Cycling down Dundas Street in Edinburgh is not for the fainthearted. Seriously. I've felt safer on avalanche-prone mountainsides in the Alps. Cars flash past, inches from your right elbow, doing the speed limit and then some, while double-decker buses rumble menacingly into your peripheral vision, just waiting for you to clip a pothole and tumble under their wheels.
MOBY sometimes takes himself a bit seriously – OK, very seriously – but you have to admire the guy for standing up for his principles.
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Young surfers of today: You have no idea how lucky you are. Yes, I know, I sound like a grumpy old man, but I speak the truth. Back in the lo-fi 1990s, when I was a surf-mad teenager, there was no world wide web.
By the freakishly hot weekend of 9 and 10 April this year, the Scottish ski season appeared to be over. After a prolonged thaw, the resorts at Glencoe, Glenshee, The Lecht and Nevis Range were all closed due to lack of snow. Only Cairngorm remained open, and even there it was possible to ski only a handful of runs on the top of the mountain.
Ski mountaineers these days don't know they've been born. All that lovely lightweight kit, all those breathable, waterproof fabrics, all those labour-and-sometimes-life-saving devices like GPS widgets and avalanche transceivers... skiing through a snowy landscape in the 21st century could hardly be easier if you hitched a ride behind a skidoo.
An embarrassing encounter occurred at Cairn Gorm the other week – a solid 8.5 on the toe-curler scale.
It's no secret that the north coast of Scotland is home to some world-class surf spots.
Almost exactly 100 years ago today, Captain Robert Falcon Scott was having ventilation issues.
The Volcom hoodie, the peaked Billabong beanie, the artfully sagged jeans... at first glance, extreme skier Jamie Johnston looks... well... much as you'd expect an extreme skier to look while off-duty. When I first met him at an Edinburgh cafe the other week I was half-expecting to be greeted with a flurry of incomprehensible hand gestures and for his every sentence to be punctuated with the word "dude". But appearances can be deceptive.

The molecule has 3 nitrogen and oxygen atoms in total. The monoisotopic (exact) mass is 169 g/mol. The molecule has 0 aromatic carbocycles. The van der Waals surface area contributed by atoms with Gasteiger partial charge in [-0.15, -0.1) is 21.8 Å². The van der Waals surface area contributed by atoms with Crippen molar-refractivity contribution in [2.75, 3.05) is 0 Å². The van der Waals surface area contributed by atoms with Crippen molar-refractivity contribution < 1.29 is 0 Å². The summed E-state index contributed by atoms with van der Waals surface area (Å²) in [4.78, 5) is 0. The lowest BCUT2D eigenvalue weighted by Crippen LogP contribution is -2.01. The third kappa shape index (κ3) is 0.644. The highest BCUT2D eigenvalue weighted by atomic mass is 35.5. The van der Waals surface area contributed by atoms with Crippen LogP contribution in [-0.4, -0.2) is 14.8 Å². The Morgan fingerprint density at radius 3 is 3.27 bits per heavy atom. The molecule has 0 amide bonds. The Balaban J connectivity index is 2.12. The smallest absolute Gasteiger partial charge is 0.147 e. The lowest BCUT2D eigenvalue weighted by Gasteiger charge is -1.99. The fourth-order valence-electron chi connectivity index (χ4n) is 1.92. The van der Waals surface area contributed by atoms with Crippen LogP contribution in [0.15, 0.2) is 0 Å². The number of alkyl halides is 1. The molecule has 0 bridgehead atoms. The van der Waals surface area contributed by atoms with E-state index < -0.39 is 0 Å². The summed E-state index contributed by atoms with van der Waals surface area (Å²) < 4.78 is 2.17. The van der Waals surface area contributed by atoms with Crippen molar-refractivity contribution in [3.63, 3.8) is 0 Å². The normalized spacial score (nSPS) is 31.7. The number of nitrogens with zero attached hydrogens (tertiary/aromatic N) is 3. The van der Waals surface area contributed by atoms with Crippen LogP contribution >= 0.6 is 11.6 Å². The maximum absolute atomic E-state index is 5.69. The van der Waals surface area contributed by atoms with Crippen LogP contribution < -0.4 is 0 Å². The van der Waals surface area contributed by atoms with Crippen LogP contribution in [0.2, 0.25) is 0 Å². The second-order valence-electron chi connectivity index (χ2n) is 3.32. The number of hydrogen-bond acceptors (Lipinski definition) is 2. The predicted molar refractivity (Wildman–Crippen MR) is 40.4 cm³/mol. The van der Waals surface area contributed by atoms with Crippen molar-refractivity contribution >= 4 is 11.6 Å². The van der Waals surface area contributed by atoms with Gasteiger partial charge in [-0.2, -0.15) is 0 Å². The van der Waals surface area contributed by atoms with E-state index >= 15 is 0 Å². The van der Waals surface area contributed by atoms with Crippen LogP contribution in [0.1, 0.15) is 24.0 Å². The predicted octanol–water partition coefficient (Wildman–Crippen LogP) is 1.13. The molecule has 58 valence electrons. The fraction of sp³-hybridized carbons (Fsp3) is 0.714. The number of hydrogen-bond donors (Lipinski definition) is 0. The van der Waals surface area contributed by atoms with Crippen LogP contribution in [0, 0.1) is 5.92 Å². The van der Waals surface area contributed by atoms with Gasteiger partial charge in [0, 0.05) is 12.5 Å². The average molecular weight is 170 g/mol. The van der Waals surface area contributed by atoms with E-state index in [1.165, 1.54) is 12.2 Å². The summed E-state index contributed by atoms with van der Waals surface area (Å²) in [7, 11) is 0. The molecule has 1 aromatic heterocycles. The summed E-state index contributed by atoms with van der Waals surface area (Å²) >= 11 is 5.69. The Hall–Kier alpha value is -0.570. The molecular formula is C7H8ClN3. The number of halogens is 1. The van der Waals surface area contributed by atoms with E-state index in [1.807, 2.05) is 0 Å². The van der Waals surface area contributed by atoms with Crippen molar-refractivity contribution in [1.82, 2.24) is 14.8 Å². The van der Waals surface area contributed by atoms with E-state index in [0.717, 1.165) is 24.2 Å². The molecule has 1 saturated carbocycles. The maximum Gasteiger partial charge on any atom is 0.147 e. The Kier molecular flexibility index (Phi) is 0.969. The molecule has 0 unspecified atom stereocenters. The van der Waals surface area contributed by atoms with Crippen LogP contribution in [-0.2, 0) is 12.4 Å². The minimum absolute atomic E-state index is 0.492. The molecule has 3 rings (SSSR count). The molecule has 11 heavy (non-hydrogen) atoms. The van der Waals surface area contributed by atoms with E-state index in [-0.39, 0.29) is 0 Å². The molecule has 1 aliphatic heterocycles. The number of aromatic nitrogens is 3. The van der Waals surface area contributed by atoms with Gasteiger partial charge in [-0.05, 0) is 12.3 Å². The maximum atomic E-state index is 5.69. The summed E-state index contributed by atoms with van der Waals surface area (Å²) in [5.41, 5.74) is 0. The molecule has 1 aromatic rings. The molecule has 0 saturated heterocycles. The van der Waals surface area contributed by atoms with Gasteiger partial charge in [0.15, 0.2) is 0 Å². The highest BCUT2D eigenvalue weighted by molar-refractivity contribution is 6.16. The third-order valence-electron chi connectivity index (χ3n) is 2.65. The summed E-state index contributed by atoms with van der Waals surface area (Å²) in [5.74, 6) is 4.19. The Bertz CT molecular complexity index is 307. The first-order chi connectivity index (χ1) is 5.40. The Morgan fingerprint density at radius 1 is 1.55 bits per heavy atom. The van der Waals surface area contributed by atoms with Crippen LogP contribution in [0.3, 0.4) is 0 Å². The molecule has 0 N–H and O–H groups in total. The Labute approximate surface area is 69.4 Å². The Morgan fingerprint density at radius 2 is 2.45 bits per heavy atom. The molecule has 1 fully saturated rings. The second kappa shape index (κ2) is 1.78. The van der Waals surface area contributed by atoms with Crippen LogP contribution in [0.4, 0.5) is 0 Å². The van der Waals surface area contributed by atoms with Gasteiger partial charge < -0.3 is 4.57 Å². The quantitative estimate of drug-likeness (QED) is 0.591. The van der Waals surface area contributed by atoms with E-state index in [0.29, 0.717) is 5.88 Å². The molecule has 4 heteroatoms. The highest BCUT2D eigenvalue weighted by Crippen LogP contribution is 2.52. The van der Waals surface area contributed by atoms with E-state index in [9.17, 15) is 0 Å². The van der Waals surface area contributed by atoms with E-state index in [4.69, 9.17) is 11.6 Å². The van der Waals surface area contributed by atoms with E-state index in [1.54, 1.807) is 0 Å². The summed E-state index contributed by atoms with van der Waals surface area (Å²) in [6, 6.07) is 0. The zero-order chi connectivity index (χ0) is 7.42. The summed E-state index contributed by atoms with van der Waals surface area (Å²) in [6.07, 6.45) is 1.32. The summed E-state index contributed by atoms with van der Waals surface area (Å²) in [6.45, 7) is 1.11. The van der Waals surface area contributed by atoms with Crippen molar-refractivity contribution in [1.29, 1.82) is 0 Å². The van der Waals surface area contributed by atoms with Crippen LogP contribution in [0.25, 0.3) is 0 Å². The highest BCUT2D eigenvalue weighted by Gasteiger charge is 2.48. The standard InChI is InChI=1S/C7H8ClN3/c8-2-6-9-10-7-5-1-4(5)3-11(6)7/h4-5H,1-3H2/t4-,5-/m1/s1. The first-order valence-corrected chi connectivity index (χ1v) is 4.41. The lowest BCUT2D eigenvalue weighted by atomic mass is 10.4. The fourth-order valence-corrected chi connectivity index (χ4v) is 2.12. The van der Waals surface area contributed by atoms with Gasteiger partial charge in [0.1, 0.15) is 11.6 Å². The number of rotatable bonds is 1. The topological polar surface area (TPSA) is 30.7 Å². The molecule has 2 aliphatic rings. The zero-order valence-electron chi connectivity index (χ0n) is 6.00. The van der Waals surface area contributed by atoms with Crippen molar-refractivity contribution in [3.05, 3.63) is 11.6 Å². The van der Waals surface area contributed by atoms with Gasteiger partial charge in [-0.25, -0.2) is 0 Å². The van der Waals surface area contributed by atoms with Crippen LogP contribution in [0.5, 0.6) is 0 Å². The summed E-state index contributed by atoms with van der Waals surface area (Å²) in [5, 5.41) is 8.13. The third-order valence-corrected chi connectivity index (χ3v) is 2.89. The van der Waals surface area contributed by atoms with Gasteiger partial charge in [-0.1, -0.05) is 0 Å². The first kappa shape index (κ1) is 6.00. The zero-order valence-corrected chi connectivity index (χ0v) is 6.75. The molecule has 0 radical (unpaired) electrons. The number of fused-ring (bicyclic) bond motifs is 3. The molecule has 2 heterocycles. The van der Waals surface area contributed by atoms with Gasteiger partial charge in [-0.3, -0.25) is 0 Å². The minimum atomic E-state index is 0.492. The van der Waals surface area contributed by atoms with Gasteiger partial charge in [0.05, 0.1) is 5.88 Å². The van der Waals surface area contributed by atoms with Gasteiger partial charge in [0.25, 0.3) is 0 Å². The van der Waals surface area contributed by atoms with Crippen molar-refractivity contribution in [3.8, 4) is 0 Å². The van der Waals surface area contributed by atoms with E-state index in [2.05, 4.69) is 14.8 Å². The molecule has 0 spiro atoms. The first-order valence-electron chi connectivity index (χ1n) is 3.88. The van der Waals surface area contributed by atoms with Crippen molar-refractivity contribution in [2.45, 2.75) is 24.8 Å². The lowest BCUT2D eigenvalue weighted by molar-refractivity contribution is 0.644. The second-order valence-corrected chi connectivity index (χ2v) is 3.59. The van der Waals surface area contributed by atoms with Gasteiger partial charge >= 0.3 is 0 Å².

The other day I was contacted by the owners of a new website which specialises in selling ski accommodation. Would I like to write a story about them?
Up until a couple of weeks ago, I used to think I knew Cairn Gorm reasonably well. I'd swished around in soft corn snow in the Gunbarrel on warm, sunny days in spring.
MUCH fuss, this week, about the decision by the high heid yins at the National Galleries of Scotland to allow a painting by Jack Vettriano into one of their august establishments, after years of saying he wasn't good enough.
Roger Cox: If you want to take the perfect cold snap while snowboarding, it helps to know your terrain
You can't ski what you can't see." Really? I've always had a bit of a problem with that chirpy little saying. I'm not sure where it originated, but I suspect it was probably somewhere like Utah or Colorado where seldom is hurrrd, a discuuurigin' wurrrd and the skies are not cloudy all day. It certainly wasn't coined here in Scotland where skiing what you can't see – often in the teeth of storm force winds – is all part of the fun.
Is outdoor climbing in Scotland in danger of being wiped out by its indoor offspring? It seems unlikely in a country with such a rich mountaineering heritage, but a couple of winters ago, in an interview with Scotland on Sunday, the then vice-president of the Mountaineering Council of Scotland, Dr Bob Sharp, warned that "within the next ten years, climbing as we know it may well have ceased".
Roger Cox: Never heard of the Big Grey Man of Ben MacDhui? A team of young film-makers is about to change that
All the best mountains have legends attached to them, and the Brocken, the highest peak of the Herz range in northern Germany, is more myth-steeped than most.
The hills around Salzburg may be alive with the sound of music, but a couple of hours to the east, in the beautiful Enns Valley, the hills are alive with mountain hares.
I WAS mightily amused, the other morning, to hear Janey Godley and Hardeep Singh Kohli being interviewed on the Today programme about the 60th anniversary of The Archers.
It's every winter mountaineer's worst nightmare. One minute you're having the time of your life, high on adrenaline and playing in the mountains you love, the next you hear a loud rumble behind you and you're swept off your feet by a ferocious torrent of snow and ice.
I should have hated cross country skiing. Unexpectedly, I didn't I never thought I'd hear myself say this, but I think I might be falling in love with cross-country skiing.
Winter, eh? As a Standard Grade French student might have it, there are les avantages et les inconvénients. Les avantages: loads of snow, particularly this year.